9. Write in scenes
What is a scene? a) A scene starts and ends in one place at one time (the Aristotelian unities of time and place–this stuff goes waaaayyyy back). b) A scene starts in one place emotionally and ends in another place emotionally. Starts angry, ends embarrassed. Starts lovestruck, ends disgusted. c) Something happens in a scene, whereby the character cannot go back to the way things were before. Make sure to finish a scene before you go on to the next. Make something happen.

10. Torture your protagonist
The writer is both a sadist and a masochist. We create people we love, and then we torture them. The more we love them, and the more cleverly we torture them along the lines of their greatest vulnerability and fear, the better the story. Sometimes we try to protect them from getting booboos that are too big. Don’t. This is your protagonist, not your kid.

Janet Fitch is the author of “White Oleander” and “Paint it Black,” and she teaches writing at USC. It seems like every time I run into her at a reading, she introduces one or two or more of her students who she has encouraged to come along, people whose work she praises. This enthusiastic engagement makes her, well, nicer than many writing teachers, and that niceness might be why she’s posted a list of 10 writing tips that can help almost anyone on her blog. But the list shows that just because she’s nice, she’s no pushover in the classroom.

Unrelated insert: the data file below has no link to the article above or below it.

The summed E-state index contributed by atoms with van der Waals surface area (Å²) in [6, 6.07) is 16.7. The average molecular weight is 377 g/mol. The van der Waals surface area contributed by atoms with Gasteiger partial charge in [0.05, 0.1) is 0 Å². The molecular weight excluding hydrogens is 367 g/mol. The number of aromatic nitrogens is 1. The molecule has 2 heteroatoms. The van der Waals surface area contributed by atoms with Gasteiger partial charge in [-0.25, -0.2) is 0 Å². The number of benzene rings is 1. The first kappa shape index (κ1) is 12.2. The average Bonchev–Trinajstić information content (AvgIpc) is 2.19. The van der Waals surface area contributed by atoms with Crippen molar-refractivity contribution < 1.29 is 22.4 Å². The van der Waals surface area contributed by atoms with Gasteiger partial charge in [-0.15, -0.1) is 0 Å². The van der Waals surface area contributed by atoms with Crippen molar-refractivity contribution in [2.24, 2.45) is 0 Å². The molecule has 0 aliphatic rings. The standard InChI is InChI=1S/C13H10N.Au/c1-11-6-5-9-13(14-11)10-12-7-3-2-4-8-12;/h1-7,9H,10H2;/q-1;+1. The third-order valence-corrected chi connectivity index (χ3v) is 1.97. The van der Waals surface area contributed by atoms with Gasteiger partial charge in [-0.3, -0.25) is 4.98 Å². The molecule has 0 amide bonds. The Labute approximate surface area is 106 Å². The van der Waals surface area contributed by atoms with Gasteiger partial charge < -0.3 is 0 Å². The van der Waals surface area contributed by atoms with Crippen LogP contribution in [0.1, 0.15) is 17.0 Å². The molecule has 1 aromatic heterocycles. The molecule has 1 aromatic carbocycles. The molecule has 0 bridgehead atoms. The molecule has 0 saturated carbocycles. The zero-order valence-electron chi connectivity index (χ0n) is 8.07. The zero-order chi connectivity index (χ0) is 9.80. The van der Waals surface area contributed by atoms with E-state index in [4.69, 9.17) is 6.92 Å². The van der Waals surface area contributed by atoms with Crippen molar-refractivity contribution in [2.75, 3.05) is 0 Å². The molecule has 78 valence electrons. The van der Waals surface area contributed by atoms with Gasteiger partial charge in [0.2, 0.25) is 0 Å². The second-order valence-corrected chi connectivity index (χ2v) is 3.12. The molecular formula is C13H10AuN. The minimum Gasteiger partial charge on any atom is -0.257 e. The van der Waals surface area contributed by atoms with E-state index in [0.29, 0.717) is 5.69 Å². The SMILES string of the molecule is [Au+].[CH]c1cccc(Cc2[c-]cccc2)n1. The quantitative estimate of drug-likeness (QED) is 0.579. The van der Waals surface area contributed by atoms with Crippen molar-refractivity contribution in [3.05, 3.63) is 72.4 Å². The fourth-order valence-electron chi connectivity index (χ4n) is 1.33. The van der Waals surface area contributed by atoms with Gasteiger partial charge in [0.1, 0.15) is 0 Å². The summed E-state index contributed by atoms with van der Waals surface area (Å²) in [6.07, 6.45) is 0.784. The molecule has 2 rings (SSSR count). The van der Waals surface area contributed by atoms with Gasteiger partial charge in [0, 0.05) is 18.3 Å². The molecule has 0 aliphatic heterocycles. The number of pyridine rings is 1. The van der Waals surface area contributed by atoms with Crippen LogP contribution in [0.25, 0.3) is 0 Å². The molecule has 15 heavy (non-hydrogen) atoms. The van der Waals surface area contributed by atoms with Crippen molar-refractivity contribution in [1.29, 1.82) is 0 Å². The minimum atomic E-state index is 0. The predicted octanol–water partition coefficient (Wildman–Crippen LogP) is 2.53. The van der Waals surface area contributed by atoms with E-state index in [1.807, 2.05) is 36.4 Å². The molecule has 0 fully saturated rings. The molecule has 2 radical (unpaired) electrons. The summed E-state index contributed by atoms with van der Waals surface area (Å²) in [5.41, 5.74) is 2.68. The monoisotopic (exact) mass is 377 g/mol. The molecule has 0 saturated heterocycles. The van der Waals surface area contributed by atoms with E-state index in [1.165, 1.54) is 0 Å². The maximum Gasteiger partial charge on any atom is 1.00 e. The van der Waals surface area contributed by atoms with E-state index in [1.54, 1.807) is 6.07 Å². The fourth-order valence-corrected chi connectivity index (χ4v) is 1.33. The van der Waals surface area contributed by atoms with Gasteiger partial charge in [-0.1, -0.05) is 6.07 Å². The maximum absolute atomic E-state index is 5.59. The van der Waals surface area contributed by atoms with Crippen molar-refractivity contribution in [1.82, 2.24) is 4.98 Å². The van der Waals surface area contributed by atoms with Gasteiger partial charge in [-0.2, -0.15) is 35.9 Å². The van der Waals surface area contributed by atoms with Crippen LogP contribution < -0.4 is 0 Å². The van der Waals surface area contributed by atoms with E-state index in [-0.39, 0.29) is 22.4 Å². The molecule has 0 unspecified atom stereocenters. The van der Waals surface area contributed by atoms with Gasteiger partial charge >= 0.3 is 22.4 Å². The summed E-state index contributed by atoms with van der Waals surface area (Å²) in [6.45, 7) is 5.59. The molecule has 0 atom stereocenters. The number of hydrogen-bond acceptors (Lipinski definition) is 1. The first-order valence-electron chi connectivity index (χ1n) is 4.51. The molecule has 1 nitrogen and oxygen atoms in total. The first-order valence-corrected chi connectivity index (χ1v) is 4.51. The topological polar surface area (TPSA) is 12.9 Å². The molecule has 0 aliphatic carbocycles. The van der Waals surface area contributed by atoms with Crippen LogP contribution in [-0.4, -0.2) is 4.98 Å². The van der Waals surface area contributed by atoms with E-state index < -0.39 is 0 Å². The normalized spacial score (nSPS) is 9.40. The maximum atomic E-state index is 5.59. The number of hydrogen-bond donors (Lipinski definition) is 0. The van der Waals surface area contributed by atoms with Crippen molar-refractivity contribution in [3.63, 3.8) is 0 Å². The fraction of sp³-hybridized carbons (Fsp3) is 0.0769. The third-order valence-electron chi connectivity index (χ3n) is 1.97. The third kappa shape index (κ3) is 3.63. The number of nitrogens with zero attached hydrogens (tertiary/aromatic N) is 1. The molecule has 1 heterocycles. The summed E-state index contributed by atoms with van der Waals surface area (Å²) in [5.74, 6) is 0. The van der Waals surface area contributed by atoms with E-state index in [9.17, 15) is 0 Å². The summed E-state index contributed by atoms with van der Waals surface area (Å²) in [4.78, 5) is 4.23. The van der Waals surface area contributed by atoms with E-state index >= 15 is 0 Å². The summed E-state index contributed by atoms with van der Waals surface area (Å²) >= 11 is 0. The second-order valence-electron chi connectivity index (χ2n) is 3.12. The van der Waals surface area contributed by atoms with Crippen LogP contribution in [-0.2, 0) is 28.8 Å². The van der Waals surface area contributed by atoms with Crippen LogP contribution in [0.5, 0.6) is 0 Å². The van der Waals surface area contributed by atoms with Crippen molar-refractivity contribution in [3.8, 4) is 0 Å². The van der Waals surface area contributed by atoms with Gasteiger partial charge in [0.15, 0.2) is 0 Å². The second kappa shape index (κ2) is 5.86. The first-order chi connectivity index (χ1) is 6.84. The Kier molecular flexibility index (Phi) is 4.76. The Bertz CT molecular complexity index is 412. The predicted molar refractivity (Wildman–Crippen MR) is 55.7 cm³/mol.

Published in: on November 22, 2013 at 6:48 am  Leave a Comment  
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Why Do We Like Conflict?

OK, you’ve decided to write a story and you’ve created a character. Now you have to give her a problem to solve and put him in some kind of jeopardy. Life is a series of choices, and every choice implies a conflict. You make one choice and the consequences are _____ or you choose the other option, and the consequences are ______.

For a reader to care about your story, there has to be something at stake—something of value to gain, something of value to lose. One writer terms it “wrestling”—two strong forces meet, one triumphs over the other, for better or for worse.

Conflict can be external: a villain, an opponent, a set of circumstances, the environment or landscape. It can be internal: fear, distrust, uncontrollable rage, a number of things. A book can have both. In Lord of the Flies, what’s at stake externally is survival; internally, it’s fear vs courage. Every character should have the potential to conflict with every other character, whether that potential is realized or not.